I’ve had my first proper hat – the brown Voyager from Lock & Co written about here – for over a two years now and it’s been worn pretty intensively. Indeed, it could probably do with a re-blocking at some point. That will be a separate post in the future.

For the moment, I’m focused on what to do to expand the hat collection and so take some weight off the Voyager. It was bought deliberately because its soft construction and dark brown colour made it very versatile – good with both suits (if worn with brown shoes) and more casual clothes. Now it’s time to find two more hats, one more casual and one more formal.

Here I’m going to concentrate on the latter. Several things make a hat more formal. It tends to be made with a thicker felt, and therefore be harder. It tends to be lined, giving it structure internally. It tends to have a thicker ribbon. And it will tend to a broader brim.

Linings are pretty impractical as they are the first thing to wear through, but they certainly make for a smarter hat. A broader brim isn’t necessarily more formal but there is an association there – the original English trilby was the racing felt, and in these circumstances a horserace is not a formal event.

The Voyager is a thin, unlined felt with a thin ribbon and a relatively narrow brim. All these things make it easy to roll and travel with, as well as being more casual. I’m talking here only about trilbys and fedoras by the way – what most men would think of as a proper hat – and nothing more extravagant like a Homburg or a bowler.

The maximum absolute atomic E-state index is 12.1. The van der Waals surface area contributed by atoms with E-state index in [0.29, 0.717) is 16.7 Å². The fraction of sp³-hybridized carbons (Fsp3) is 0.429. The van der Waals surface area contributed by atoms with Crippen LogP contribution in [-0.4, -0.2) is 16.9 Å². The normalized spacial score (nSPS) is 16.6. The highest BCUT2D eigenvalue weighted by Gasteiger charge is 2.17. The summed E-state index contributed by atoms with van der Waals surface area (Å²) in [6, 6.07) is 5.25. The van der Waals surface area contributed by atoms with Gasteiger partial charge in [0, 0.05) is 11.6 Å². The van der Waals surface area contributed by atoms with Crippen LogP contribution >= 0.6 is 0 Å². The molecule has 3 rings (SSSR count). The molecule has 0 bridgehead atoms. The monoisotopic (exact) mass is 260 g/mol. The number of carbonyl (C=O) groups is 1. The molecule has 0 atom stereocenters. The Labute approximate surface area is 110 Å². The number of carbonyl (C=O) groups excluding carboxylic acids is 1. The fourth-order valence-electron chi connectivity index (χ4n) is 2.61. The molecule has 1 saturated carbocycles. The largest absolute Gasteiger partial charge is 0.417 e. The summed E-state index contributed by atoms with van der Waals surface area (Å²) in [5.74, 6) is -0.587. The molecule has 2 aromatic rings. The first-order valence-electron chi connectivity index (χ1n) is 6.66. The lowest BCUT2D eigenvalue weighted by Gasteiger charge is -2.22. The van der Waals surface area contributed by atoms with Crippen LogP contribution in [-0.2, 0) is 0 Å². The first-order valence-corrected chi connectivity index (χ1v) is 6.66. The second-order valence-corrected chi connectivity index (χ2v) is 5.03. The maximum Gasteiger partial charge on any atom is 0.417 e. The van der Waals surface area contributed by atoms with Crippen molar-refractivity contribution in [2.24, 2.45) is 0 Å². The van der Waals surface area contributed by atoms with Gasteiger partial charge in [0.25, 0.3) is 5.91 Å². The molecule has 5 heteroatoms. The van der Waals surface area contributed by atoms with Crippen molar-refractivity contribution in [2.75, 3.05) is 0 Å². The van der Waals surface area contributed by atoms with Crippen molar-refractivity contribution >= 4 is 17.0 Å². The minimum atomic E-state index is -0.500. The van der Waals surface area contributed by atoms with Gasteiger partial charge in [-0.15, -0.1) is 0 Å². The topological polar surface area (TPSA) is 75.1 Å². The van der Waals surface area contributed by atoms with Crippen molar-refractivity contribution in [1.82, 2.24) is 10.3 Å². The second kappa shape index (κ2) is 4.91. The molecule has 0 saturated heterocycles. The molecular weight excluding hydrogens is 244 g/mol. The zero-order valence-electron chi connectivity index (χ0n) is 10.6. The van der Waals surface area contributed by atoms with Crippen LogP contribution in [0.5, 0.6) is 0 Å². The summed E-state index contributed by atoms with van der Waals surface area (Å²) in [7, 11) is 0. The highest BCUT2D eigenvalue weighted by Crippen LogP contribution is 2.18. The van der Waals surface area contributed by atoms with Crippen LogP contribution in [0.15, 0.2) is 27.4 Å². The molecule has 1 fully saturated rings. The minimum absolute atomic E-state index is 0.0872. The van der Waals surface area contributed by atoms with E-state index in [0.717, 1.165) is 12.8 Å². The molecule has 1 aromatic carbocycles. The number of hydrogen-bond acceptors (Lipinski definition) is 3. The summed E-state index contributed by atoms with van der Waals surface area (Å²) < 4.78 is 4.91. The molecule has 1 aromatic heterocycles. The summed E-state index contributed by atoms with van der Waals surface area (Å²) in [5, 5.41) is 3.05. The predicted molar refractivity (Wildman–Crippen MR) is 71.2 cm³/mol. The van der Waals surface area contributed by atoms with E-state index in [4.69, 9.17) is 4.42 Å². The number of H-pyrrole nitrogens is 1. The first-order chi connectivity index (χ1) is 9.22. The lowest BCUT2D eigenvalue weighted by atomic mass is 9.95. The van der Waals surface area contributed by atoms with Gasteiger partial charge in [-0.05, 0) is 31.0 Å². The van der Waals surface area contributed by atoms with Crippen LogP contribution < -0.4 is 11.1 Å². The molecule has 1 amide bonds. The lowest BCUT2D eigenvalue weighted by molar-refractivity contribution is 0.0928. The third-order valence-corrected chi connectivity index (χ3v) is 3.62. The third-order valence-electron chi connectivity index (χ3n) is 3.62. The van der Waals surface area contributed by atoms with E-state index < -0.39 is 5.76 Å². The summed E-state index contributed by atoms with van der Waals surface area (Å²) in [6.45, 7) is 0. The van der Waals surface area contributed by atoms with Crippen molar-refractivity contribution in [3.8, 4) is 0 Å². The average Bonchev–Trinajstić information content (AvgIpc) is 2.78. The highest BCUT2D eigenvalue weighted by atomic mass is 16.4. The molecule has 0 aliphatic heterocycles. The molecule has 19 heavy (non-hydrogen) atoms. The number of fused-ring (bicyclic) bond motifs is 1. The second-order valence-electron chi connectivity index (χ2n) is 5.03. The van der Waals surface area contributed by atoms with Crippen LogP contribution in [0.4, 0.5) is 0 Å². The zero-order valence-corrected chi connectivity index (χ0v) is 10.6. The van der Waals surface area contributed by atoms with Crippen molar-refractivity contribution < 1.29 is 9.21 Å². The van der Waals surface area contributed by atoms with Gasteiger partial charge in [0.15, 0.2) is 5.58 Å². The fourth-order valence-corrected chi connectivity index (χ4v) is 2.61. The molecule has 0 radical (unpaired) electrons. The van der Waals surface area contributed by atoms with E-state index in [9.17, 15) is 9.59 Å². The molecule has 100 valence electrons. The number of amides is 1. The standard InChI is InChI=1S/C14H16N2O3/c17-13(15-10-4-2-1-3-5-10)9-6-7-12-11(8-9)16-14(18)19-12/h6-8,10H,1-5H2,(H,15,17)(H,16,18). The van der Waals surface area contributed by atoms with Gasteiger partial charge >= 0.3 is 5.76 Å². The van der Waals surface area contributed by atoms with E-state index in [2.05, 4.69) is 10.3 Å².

With these things in mind, I went down to Lock & Co last week to browse through the options. The Chelsea is a lovely shape with quite a narrow brim (probably the closest thing here to an original racing felt) but quite square in the crown. The Madison is slightly broader in the brim but had too high a crown for me.

(You can tell how arbitrary the trilby/fedora distinction is by the fact that Lock classifies the Madison as a trilby and the Chelsea as a fedora, despite the latter’s brim being narrower.)

In the end, I chose the Borsalino. It has a noticeably broader brim than the Voyager and so is a departure for me, but I loved the shape elsewhere and the softness of the felt. Borsalino says it makes all its felt with wild rabbits rather than farmed ones.

I also considered a grey Voyager because I love the style so much, but with the addition of a broader ribbon – something Lock’s does cheaply and quickly.

A dark grey or black should be the default formal choice, rather than navy. Hats are more like shoes than suits in that way.